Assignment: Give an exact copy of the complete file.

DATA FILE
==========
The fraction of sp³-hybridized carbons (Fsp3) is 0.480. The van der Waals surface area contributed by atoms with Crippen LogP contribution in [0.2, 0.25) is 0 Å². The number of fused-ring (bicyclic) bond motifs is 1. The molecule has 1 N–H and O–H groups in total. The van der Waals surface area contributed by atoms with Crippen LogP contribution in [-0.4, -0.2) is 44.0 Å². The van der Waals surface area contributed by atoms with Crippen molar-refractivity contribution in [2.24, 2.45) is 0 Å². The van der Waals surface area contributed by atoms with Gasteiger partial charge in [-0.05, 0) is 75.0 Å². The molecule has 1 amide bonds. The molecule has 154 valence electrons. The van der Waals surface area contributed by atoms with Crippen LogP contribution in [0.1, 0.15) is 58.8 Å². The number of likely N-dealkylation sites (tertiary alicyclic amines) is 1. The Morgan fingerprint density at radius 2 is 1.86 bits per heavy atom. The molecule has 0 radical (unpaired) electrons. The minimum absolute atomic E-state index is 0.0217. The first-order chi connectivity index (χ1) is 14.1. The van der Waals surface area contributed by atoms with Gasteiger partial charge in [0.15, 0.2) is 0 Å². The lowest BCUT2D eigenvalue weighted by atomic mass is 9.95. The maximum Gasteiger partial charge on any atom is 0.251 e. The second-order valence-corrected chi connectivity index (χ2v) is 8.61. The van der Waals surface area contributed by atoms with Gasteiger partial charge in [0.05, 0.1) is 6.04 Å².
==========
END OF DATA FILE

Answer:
The fraction of sp³-hybridized carbons (Fsp3) is 0.480. The van der Waals surface area contributed by atoms with Crippen LogP contribution in [0.2, 0.25) is 0 Å². The number of fused-ring (bicyclic) bond motifs is 1. The molecule has 1 N–H and O–H groups in total. The van der Waals surface area contributed by atoms with Crippen LogP contribution in [-0.4, -0.2) is 44.0 Å². The van der Waals surface area contributed by atoms with Crippen molar-refractivity contribution in [2.24, 2.45) is 0 Å². The van der Waals surface area contributed by atoms with Gasteiger partial charge in [-0.05, 0) is 75.0 Å². The molecule has 1 amide bonds. The molecule has 154 valence electrons. The van der Waals surface area contributed by atoms with Crippen LogP contribution in [0.1, 0.15) is 58.8 Å². The number of likely N-dealkylation sites (tertiary alicyclic amines) is 1. The Morgan fingerprint density at radius 2 is 1.86 bits per heavy atom. The molecule has 0 radical (unpaired) electrons. The minimum absolute atomic E-state index is 0.0217. The first-order chi connectivity index (χ1) is 14.1. The van der Waals surface area contributed by atoms with Gasteiger partial charge in [0.15, 0.2) is 0 Å². The lowest BCUT2D eigenvalue weighted by atomic mass is 9.95. The maximum Gasteiger partial charge on any atom is 0.251 e. The second-order valence-corrected chi connectivity index (χ2v) is 8.61. The van der Waals surface area contributed by atoms with Gasteiger partial charge in [0.05, 0.1) is 6.04 Å².